I've been at this for 9 long years. At first I felt compelled to educate others. I was responsible for getting 8 or 9 people to schedule colonocopies (I'm a colorectal cancer survivor). Some were in their 40s, thinking they had lots of time before they had to worry. But if they had a close relative with colon cancer or polyps, they started asking their doctors if they should get one or not. I had many people thank me for that gentle reminder. In fact when someone would tell me they were 50 now, I would quietly pull them aside and remind them - you know, you need to get a colonoscopy now, don't you? If they scoffed at my suggestion, I would tell them all that I went thru at age 43. They usually listened to me.
Fast forward to 9 years later, and I don't even bother telling anyone what I experience 24/7.
They all look at me think I am back to normal, that I poop once a day like they do and can eat anything I want again.
If they seem surprised I need a bathroom this much, I just explain that I've lost a vital part of my colon and I will never be the way I was before. I explain as simply as I can - I need to eat small portions, plain food and know where a bathroom is.
And then I launch into - get a colonoscopy - if they're 50 or older. LOL
But you are correct, most people with normal colons will never, ever understand what we go thru. Sometimes I feel compelled to ask them if they've ever had mild food poisoning, or an intestinal bug (who hasn't had one?). They of course nod their heads yes, I then say, well that is how I feel, most of the time. Then the light bulb comes on.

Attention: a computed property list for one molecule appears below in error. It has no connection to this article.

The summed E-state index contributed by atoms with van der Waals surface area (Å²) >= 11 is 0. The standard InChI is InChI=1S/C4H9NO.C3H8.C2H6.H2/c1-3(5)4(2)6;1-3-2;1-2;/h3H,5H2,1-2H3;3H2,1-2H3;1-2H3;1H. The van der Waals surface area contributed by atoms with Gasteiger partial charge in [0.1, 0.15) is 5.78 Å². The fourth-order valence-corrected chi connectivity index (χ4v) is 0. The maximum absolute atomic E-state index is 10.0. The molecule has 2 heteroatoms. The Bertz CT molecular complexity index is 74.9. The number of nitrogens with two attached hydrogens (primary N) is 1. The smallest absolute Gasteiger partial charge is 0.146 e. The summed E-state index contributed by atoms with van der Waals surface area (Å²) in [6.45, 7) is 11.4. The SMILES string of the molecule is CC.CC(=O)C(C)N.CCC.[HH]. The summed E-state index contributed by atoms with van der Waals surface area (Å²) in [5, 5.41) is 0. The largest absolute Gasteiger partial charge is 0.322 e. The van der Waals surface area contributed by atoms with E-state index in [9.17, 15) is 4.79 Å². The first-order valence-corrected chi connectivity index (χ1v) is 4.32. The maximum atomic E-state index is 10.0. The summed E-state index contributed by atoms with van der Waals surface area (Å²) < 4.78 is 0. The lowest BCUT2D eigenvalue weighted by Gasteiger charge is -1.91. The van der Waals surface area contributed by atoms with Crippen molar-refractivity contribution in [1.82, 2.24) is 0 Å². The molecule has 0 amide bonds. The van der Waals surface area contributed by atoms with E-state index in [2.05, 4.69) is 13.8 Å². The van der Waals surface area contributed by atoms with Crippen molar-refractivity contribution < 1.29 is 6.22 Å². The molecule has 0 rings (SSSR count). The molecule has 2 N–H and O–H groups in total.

As for work, social functions, etc. it's a fine line I personally walk. I am lucky, I work part time. If I had to work full time, I swear but I don't know how I'd do it. I would have to severely pull back on eating. I have had said no to many social functions, though. Not formal, invite types but spur of the moment invites. I have a busy in-law family and I have said no to invites if they fall on the third day or so of being out and active. I cannot have 2 or 3 days in a row of run-run-run (not D, but always on the go). I tell people I have appointments (if during the day), or conflicts, or other plans. Even if those plans mean sitting on my couch, with TV remote in hand and my dog curled up next to me. Yes, I've come a long way in 9 years, in protecting what I know works for my situation - the low residue diet, the less busy schedule, the quiet/down time that I seem to need now. I don't feel guilty if someone thinks I've retreated from the world. It's usually the pushy relatives who have a chock-full social calendar, that think I should do more with my time. I've been known to say - because you choose to live your life this way, you think I should choose to live my life YOUR way? No thanks......and then I walk away, saying I need to use the bathroom (hey, I can always use the bathroom! LOL).
What I am trying to say in a wordy way, sorry, is that once you figure out that others will not understand what we go thru, what usually gets thru to them is OUR attitude towards IBS. If I treat my situation with a positive, eh, this is what I have to do now, they leave me be. If I cry about
it, they want to find solutions for me (as if I haven't even tried on my own to figure all of this out....yeah right!).
I usually just smile and evade looks and questions. Because it doesn't seem to help if I even try and enlighten the normal colon people. They mean well but their questions, looks and reactions sometimes make things worse for me, that's why I don't even bother trying to explain any of this anymore.....
That's my 2 cents on the matter......
Post Edited (Marsky) : 8/30/2008 7:31:45 AM (GMT-6)